The effect of activation on Lys109 is of particular interest due to its putative function as a conformational switch (12,13). Thus, protein engineering was employed to determine the effect of perturbations in the Lys109 region on the 19F NMR resonances of 4F-Phe-labeled CheY. 19F NMR spectra were obtained for mutant CheY proteins bearing substitutions at positions 57 or 109 that would be expected to prevent formation of the Asp57-Lys109 salt bridge observed in the crystal structure of apo-CheY (13) (Che-YD57N, CheYD57Q, CheYD57A, CheYKl09Q). A key focus was the effect of such substitutions on the chemical shift of the 4F-Phe111 resonance, since this residue is in van der Waals contact with the Lys109 side chain and is located in the same β35-α5 loop as Lys109. An upfield frequency shift (0.3–0.6 ppm) of the 4F-Phe111 resonance was observed for each of the indicated electrostatic substitutions (Fig. 2); these shifts are significantly larger than the 0.1 ppm measurement error (see “Materials and Methods” of Ref. 5). A complementary test used a steric substitution at the 109 position (K109R) which, due to the critical dependence of salt bridges on favorable steric interactions (30), might also prevent salt bridge formation. A large upfield frequency shift (0.9 ppm) was observed for this mutant (Fig. 2, Table III), even larger than the shift observed for the electrostatic substitutions. In contrast, alteration of other activation site residues that are not expected to be directly coupled to the Lys109 region (CheYD13N, CheYFHY, CheYN59Q, and CheYA88S) did not perturb the 4F-Phe111 resonance (Fig. 3, Table III). Therefore, the chemical shift of the 4F-Phe111 resonance can be utilized as a specific spectroscopic signature to monitor perturbations of the Lys109 region in the activated CheY mutants.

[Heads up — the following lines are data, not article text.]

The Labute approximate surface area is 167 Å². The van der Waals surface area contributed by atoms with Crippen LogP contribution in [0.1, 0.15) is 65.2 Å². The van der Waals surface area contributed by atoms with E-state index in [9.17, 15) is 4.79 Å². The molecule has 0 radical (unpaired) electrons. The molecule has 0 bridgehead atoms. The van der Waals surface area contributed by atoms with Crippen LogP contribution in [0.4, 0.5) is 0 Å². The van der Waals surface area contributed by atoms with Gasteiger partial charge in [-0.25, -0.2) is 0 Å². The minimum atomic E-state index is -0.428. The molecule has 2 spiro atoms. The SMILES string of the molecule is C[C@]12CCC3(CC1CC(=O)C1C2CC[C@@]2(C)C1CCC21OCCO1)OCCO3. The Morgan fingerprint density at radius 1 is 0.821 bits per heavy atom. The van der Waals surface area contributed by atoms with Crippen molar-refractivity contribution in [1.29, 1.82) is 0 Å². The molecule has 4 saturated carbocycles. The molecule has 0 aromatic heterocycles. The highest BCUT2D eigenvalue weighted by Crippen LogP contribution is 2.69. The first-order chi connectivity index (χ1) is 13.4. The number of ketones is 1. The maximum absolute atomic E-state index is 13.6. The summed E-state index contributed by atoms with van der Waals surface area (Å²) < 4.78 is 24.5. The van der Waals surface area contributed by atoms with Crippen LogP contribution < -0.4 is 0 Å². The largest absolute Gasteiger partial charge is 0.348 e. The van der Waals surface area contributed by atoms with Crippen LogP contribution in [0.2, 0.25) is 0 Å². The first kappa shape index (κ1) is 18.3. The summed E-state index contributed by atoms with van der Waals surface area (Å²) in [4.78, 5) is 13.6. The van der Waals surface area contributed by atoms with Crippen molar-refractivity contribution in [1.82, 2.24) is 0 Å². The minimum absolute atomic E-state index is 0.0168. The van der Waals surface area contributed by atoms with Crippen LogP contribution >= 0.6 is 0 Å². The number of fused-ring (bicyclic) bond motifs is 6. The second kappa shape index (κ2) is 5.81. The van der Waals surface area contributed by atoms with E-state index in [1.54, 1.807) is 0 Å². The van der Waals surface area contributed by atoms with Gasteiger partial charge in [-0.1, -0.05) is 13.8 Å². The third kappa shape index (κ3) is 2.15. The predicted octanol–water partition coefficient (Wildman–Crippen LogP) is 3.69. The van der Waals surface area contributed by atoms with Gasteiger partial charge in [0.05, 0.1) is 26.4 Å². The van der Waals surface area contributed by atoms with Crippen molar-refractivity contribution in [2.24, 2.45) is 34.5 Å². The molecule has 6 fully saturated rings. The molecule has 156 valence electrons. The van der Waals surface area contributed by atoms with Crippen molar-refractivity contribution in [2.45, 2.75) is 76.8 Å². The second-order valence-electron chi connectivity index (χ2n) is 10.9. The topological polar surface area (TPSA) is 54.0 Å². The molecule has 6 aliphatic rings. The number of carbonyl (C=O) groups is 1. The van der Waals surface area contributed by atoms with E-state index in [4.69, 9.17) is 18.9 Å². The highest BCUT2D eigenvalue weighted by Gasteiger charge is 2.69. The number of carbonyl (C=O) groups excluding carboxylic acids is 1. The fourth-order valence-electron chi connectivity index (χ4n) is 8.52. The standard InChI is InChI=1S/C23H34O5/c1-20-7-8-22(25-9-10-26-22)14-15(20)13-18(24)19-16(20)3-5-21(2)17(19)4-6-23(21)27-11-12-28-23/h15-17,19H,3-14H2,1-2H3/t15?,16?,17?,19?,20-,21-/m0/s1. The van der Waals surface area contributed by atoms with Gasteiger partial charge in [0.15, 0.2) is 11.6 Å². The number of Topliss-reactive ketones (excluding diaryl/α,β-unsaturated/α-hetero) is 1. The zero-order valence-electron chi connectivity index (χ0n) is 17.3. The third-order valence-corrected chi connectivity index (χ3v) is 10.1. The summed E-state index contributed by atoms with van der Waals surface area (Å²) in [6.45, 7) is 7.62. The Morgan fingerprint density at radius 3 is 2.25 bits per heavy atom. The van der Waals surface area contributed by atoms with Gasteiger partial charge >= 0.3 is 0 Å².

In order to interpret 19F NMR spectra of the various activated mutant CheY proteins, it is necessary to eliminate ambiguities in the resonance assignments. The six 4F-Phe resonances in the 19F NMR spectrum of wild-type CheY were assigned as described in the preceding paper (5). Most resonances in mutant CheY proteins can be straightforwardly assigned by comparison with the wild-type resonances. However, it was important to directly assign the 4F-Phe14 resonance, since the activated mutants all contain an altered residue at the adjacent position 13, which could yield dramatic frequency shifts. The 4F-Phe14 residue provides the most solvent exposed probe side chain in CheY (5, 13, 31), such that the 4F-Phe14 resonance is significantly broadened by collision with the water-soluble paramagnetic probe Gd(III)·EDTA, via a magnetic dipole-dipole interaction between the 19F nucleus and the Gd(III) unpaired electrons (S = 7/2) (5). Spectra of each of the six activated mutant CheY proteins were thus obtained in the presence and absence of Gd(III)·EDTA, enabling resolution of the overlapping 4F-Phe14 and 4F-Phe124 resonances. The most broadened 4F-Phe14 resonance was found to be upfield of the less broadened 4F-Phe124 resonance in the CheYD13K mutant, rather than downfield as in wild-type CheY (Fig. 4). The relative positions of the 4F-Phe14 and 4F-Phe124 resonances were similarly reversed in the CheYD13R and CheYD13R D57E spectra (Fig. 5).